Every few decades, the world goes through an “AI spring,” and we are in the middle of one right now. With accelerating progress in AI research and the arrival of emerging capabilities exemplified by tools like ChatGPT, hopes are surging that AI applications will soon help organizations to detect threats in their IT environment, prevent data breaches, and block incoming attacks with a much higher success rate.
But nothing is ever that simple. First, AI tools are part of the future for cyber defenders and malicious actors alike. As long as that is true, human expertise will always be the deciding factor in who wins and loses. Second, with IT environments increasing in complexity, expertise is needed to determine where AI can make a real difference, and where it is more of a liability than an asset.
In a previous article, we explained how VPNs can give organizations a false sense of security – not because they are not useful, but because their role in a larger perimeter security strategy is misunderstood. In this article, we will explain why the same is true for nearly any tool or set of tools, however “smart” they may be. But first let us set the scene.
Why AI-Driven Security is Desirable
In today’s cyber landscape, the allure of AI-powered tools is not hard to understand. In Q1 of 2023, cyberattacks rose by 7% over Q1 2022, with organizations facing an average of 2,057 attacks per week. At the same time, organizations are struggling to find help: today, the global cybersecurity workforce gap stands at 3.4 million, with nearly 700,000 unfilled cyber positions in the U.S. alone.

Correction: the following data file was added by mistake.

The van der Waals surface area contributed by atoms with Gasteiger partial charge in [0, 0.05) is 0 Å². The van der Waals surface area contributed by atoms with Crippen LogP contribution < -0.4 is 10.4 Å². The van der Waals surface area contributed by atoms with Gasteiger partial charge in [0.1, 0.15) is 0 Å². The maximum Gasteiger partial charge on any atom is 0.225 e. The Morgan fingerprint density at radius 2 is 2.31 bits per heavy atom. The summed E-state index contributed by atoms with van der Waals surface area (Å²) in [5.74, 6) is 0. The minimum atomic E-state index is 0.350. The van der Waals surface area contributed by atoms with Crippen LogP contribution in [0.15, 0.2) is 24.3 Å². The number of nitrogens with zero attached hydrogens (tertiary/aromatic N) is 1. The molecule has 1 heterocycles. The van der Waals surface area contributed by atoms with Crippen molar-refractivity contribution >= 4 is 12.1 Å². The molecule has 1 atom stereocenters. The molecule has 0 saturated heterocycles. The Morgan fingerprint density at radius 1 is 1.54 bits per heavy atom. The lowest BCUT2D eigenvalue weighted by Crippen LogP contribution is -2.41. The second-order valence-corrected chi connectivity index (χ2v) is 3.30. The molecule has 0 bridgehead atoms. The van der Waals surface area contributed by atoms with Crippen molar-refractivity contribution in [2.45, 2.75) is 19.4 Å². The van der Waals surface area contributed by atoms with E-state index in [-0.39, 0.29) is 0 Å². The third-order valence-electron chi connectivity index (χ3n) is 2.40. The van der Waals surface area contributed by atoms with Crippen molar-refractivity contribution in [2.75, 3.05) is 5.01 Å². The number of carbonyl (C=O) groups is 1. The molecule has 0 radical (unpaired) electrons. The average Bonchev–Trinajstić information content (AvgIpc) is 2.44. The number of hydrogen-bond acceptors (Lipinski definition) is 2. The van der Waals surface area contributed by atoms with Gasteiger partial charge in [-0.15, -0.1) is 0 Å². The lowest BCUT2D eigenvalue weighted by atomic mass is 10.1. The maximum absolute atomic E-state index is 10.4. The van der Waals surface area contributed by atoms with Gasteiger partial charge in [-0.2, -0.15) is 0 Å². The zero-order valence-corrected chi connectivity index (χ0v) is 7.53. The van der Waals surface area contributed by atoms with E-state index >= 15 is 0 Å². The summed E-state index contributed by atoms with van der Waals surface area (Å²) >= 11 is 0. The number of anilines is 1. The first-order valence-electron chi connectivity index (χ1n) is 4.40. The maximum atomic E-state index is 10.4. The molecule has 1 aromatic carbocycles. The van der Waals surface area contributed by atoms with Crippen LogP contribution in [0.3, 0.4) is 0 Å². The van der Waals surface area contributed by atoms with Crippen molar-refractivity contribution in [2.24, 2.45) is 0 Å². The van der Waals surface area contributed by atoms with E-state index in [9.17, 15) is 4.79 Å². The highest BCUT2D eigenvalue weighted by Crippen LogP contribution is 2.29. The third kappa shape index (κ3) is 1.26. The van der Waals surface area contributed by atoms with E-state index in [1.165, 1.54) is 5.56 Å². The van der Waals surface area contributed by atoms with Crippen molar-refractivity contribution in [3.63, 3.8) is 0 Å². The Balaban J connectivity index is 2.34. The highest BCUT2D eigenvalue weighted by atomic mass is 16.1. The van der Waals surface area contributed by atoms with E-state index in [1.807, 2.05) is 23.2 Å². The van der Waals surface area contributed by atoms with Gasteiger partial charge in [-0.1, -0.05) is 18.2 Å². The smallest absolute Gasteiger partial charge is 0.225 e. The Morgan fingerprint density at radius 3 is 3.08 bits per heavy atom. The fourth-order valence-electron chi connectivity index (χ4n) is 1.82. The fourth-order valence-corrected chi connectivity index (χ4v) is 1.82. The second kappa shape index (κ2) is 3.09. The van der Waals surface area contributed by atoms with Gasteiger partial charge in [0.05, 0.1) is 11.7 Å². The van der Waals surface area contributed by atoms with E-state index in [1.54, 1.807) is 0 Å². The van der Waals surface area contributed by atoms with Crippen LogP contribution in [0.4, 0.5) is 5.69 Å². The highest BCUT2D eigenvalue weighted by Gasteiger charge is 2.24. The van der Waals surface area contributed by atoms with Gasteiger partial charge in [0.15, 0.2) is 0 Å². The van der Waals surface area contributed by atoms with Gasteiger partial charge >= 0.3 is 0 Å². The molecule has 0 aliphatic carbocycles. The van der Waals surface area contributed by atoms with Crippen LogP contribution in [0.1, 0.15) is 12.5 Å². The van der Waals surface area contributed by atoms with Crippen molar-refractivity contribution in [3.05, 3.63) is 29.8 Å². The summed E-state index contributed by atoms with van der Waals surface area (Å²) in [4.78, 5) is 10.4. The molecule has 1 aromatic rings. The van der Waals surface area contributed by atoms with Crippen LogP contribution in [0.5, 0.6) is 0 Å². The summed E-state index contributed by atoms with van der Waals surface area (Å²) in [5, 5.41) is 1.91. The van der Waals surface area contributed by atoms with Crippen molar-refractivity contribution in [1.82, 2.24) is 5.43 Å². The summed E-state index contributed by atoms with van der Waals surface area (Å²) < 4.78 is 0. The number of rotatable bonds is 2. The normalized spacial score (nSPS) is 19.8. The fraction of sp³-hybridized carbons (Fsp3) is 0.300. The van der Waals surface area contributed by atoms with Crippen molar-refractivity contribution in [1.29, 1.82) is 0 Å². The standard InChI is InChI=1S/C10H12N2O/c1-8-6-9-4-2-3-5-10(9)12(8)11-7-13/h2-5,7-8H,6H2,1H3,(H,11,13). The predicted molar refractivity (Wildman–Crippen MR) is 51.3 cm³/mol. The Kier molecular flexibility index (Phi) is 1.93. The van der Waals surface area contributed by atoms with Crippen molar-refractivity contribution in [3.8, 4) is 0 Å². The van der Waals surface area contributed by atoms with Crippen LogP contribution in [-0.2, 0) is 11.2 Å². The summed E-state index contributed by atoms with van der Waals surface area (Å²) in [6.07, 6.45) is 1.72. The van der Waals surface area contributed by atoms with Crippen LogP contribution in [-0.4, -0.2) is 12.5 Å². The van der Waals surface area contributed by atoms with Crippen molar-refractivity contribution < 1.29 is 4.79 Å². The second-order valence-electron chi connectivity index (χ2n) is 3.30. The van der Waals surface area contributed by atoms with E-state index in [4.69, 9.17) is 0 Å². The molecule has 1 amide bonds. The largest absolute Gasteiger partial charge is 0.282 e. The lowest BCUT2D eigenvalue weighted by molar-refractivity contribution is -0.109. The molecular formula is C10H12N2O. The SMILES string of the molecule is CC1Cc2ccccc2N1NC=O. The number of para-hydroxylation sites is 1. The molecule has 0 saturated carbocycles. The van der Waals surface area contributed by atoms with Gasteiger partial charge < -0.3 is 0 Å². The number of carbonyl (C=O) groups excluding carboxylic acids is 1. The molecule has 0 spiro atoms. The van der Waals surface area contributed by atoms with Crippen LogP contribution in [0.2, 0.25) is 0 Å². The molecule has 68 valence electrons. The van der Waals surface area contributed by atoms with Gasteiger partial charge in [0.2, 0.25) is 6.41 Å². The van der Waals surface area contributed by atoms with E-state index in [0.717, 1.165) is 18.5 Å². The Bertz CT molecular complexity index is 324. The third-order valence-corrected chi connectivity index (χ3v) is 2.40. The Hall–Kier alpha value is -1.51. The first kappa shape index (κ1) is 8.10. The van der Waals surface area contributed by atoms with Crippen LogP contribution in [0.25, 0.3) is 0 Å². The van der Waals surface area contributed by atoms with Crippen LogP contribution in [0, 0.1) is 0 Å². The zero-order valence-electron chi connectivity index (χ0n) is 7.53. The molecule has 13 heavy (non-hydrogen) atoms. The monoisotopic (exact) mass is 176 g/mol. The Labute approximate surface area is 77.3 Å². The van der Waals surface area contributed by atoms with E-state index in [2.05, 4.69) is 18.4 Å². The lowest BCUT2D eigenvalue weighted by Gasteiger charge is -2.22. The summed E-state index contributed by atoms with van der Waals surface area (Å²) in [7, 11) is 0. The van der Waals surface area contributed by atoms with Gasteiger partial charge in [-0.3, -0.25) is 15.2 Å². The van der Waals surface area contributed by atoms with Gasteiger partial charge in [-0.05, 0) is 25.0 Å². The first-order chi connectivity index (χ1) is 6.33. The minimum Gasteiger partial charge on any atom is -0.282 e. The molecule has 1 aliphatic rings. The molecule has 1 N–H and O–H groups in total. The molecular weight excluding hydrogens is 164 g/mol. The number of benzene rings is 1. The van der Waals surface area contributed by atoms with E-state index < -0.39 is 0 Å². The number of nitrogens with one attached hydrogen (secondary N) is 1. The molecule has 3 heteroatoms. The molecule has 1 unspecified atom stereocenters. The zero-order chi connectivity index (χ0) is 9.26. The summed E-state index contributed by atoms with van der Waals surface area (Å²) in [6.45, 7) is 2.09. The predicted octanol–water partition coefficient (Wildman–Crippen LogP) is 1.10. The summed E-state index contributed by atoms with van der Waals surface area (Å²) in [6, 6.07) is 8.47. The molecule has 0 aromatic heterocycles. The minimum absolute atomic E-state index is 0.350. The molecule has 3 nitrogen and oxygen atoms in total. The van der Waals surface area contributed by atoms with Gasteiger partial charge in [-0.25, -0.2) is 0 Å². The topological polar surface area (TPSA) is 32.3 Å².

Worst of all, global cyber actors – who are always opportunistic in their pursuit of new vulnerabilities and attack vectors – are already leveraging AI for social engineering and targeted attacks. According to a study by the Cloud Security Alliance, free tools like ChatGPT can be used to find attack points, gain unauthorized access to target networks, conduct reconnaissance and develop malicious code. That does not even count specialized AI-powered toolkits passing around on the Dark Web.
AI-Driven Cybersecurity is Already Here
Clearly, organizations need all the help they can get. But none of these issues are entirely new, and AI-powered solutions are already being employed across many organizations to address them. These include: